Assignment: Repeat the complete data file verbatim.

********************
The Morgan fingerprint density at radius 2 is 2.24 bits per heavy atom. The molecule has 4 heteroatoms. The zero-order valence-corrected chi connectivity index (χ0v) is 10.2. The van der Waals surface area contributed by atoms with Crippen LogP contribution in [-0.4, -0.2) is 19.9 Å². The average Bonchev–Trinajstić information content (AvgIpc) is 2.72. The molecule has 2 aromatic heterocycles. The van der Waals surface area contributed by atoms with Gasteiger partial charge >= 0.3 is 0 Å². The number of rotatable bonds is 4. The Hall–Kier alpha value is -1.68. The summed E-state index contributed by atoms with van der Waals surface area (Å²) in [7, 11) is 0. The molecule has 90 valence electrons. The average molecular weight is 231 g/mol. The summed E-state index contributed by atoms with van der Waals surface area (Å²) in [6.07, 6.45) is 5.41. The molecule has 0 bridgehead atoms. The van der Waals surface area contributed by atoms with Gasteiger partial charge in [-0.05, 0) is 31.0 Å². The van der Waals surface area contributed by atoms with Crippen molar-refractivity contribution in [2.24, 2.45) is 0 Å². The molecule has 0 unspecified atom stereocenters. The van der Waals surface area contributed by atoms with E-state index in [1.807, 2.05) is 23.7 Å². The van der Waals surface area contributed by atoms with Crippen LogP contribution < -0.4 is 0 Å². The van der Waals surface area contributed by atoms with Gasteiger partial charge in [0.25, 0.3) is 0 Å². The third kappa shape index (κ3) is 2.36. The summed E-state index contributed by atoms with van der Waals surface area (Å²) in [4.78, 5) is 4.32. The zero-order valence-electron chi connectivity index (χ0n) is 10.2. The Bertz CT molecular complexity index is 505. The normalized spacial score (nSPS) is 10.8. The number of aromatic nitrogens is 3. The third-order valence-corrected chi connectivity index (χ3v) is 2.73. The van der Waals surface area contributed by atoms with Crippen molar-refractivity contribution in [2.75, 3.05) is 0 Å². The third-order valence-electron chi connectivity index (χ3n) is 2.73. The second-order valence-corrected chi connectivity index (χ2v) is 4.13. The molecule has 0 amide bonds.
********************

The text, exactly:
The Morgan fingerprint density at radius 2 is 2.24 bits per heavy atom. The molecule has 4 heteroatoms. The zero-order valence-corrected chi connectivity index (χ0v) is 10.2. The van der Waals surface area contributed by atoms with Crippen LogP contribution in [-0.4, -0.2) is 19.9 Å². The average Bonchev–Trinajstić information content (AvgIpc) is 2.72. The molecule has 2 aromatic heterocycles. The van der Waals surface area contributed by atoms with Gasteiger partial charge >= 0.3 is 0 Å². The number of rotatable bonds is 4. The Hall–Kier alpha value is -1.68. The summed E-state index contributed by atoms with van der Waals surface area (Å²) in [7, 11) is 0. The molecule has 90 valence electrons. The average molecular weight is 231 g/mol. The summed E-state index contributed by atoms with van der Waals surface area (Å²) in [6.07, 6.45) is 5.41. The molecule has 0 bridgehead atoms. The van der Waals surface area contributed by atoms with Gasteiger partial charge in [-0.05, 0) is 31.0 Å². The van der Waals surface area contributed by atoms with Crippen molar-refractivity contribution in [2.24, 2.45) is 0 Å². The molecule has 0 unspecified atom stereocenters. The van der Waals surface area contributed by atoms with E-state index in [1.807, 2.05) is 23.7 Å². The van der Waals surface area contributed by atoms with Crippen LogP contribution < -0.4 is 0 Å². The van der Waals surface area contributed by atoms with Gasteiger partial charge in [0.25, 0.3) is 0 Å². The third kappa shape index (κ3) is 2.36. The summed E-state index contributed by atoms with van der Waals surface area (Å²) in [4.78, 5) is 4.32. The zero-order valence-electron chi connectivity index (χ0n) is 10.2. The Bertz CT molecular complexity index is 505. The normalized spacial score (nSPS) is 10.8. The number of aromatic nitrogens is 3. The third-order valence-corrected chi connectivity index (χ3v) is 2.73. The van der Waals surface area contributed by atoms with Crippen molar-refractivity contribution in [2.75, 3.05) is 0 Å². The third-order valence-electron chi connectivity index (χ3n) is 2.73. The second-order valence-corrected chi connectivity index (χ2v) is 4.13. The molecule has 0 amide bonds.